One 2018 prediction

In the voice of her intriguing narrator in Middlemarch, George Eliot observes: “Among all forms of mistake, prophecy is the most gratuitous.” It is an insight from which we can learn a lot. Mistake comes in many forms, both gratuitous and otherwise somehow inherent in human nature. Of the gratuitous forms, prediction takes the cake.

I think the last time I offered up a full set of predictions for the new year was 2012. My success rate on that occasion may be represented by numbers 8 and 9 of 10:

8. President Obama will not be reelected to a second term.

9. The Supreme Court will not save us from Obamacare. If we are to be saved, our elected representatives will have to do it.

I may have suspended my aversion to predictions to, ah, suggest a few times in 2016 that Donald Trump would not prevail against Madam Hillary in the presidential election. Recalling my certainty on that point has prompted me to revisit the wisdom of George Eliot’s Middlemarch narrator.

Having done so, however, I note prediction number 4 in Professor Stephen Carter’s set of 13 things to look forward to (or fear) in 2018. (Professor Carter looked back on his 2017 predictions here.) In his fourth prediction Professor Carter foresees:

Senator Al Franken, Democrat of Minnesota, will return from the holiday recess to say that he has been talking to his constituents and that they do not want him to resign from office. He will announce he has therefore decided to stay. Republican leaders will claim that Franken never intended to leave, and that the Democratic indignation over his behavior was really just a cover to allow them to condemn Republican Roy Moore in the Alabama special Senate election without seeming unprincipled. They might have a point. On the other hand, the allegations against Moore were a lot worse. (I’m not excusing Franken; I still think he should go; I just don’t think he will.)

Subjecting Franken’s resignation statement on the floor of the Senate to a close reading, Steve Hayward noted the Franken hedge. By contrast, even before he announced his resignation, I thought that Franken had become expendable and that, as far as Democrats were concerned, it was time for Franken to go. I thought he would go and therefore took his resignation statement at face value.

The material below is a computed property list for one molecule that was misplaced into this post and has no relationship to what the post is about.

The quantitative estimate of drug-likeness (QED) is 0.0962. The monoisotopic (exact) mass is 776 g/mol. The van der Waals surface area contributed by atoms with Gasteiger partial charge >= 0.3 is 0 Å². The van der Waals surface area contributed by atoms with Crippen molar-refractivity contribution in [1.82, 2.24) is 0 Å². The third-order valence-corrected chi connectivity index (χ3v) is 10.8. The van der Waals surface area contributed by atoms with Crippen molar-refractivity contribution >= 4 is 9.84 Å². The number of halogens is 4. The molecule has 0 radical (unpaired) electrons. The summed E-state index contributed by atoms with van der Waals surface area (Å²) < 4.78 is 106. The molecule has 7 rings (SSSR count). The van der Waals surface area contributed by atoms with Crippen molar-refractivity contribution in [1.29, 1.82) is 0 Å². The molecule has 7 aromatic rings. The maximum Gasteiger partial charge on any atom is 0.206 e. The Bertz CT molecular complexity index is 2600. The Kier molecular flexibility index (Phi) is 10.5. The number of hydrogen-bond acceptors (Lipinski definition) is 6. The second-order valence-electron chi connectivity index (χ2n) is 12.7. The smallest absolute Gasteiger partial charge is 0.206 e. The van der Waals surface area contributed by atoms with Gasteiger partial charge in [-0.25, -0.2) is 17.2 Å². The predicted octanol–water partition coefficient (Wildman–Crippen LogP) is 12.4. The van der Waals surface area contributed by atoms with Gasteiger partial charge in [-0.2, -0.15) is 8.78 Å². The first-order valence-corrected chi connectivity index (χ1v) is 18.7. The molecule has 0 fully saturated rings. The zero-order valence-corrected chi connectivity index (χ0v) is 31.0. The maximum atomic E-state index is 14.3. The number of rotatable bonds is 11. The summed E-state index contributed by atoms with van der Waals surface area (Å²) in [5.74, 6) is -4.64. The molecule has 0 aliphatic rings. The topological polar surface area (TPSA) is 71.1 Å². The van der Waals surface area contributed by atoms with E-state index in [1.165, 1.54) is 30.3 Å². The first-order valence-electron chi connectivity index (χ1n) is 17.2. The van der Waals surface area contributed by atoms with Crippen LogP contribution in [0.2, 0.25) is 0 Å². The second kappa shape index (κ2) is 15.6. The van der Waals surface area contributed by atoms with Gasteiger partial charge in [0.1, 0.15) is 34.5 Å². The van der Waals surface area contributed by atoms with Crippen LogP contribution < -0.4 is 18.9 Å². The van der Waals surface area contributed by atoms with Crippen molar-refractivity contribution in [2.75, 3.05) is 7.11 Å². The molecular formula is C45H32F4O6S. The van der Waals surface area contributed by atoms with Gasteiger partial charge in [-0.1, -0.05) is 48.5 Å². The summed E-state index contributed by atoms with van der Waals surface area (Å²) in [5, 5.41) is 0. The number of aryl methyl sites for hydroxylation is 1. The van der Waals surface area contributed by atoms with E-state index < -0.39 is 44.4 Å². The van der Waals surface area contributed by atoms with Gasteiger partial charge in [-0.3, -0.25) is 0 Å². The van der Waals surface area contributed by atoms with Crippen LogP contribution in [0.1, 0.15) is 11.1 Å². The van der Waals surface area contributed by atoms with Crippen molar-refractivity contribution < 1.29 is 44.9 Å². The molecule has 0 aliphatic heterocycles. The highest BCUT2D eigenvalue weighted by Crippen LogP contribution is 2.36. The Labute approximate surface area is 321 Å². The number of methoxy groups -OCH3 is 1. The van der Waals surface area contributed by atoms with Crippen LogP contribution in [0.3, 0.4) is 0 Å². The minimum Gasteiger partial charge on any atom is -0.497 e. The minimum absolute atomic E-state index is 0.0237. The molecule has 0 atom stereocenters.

I do not like Franken as a man or a politician. Just before his troubles began, I declared him “The unfunniest senator.” To say the least, I disapprove of his job performance. Yet I regret his departure from office. He is leaving solely at the behest of his Democratic colleagues. If Minnesota had a Republican governor, they would have put up with him. Indeed, I think they deserve him.

Moreover, Minnesotans returned Franken to office by a substantial majority in 2014. Almost all of the alleged conduct occurred before Franken was elected in 2008 (as determined in the recount proceedings). Professor Carter notes that Minnesotans support Franken’s continuation in office. As Ed Koch put it: “The people have spoken…and they must be punished.”

This is not to say that I doubted Franken’s accusers. I didn’t and don’t. I believe them. The one who got the ball rolling delivered the “ocular proof” of his misconduct. When other accusers emerged, Franken’s interview with local CBS affiliate anchor/reporter Esme Murphy demonstrated Franken’s inability to defend himself from the charges against him. I commented on Murphy’s interview and posted the video in “Franken: Just very, very sorry.”

I have changed my mind a time or two about what should happen to Franken as events played out. I have been turned off by the politics of his leaving office and the appointment of his successor — Lieutenant Governor and left-wing flake Tina Smith — by Governor Mark Dayton. It’s all too convenient. Franken’s sanction in due course by the Senate and/or his rebuke by the voters in 2020 should have sufficed. In the meantime, Franken’s public humiliation and shaming have been (or would have been) fitting.

Professor Carter to the contrary notwithstanding, my 2018 prediction is that Franken will resign from office tomorrow as promised. I think that Professor Carter and others who have foreseen Franken’s retraction of his announced intent to resign don’t understand the Minnesota scene. We aren’t that cynical. Franken would take it back if he could but he can’t. He’s outta here (though he’ll be back).

That’s my prediction. Whatever the case, it won’t take long to learn the outcome.

I join Professor Carter in his closing wish for 2018: “As for our everyday lives, I hope that in the year to come every one of us, whether #maga or #nevertrump or in between, will find ways to remain respectful of others across our myriad differences, and will search unceasingly for the truth and beauty and grace to be found amidst the clamor and clutter.” Amen.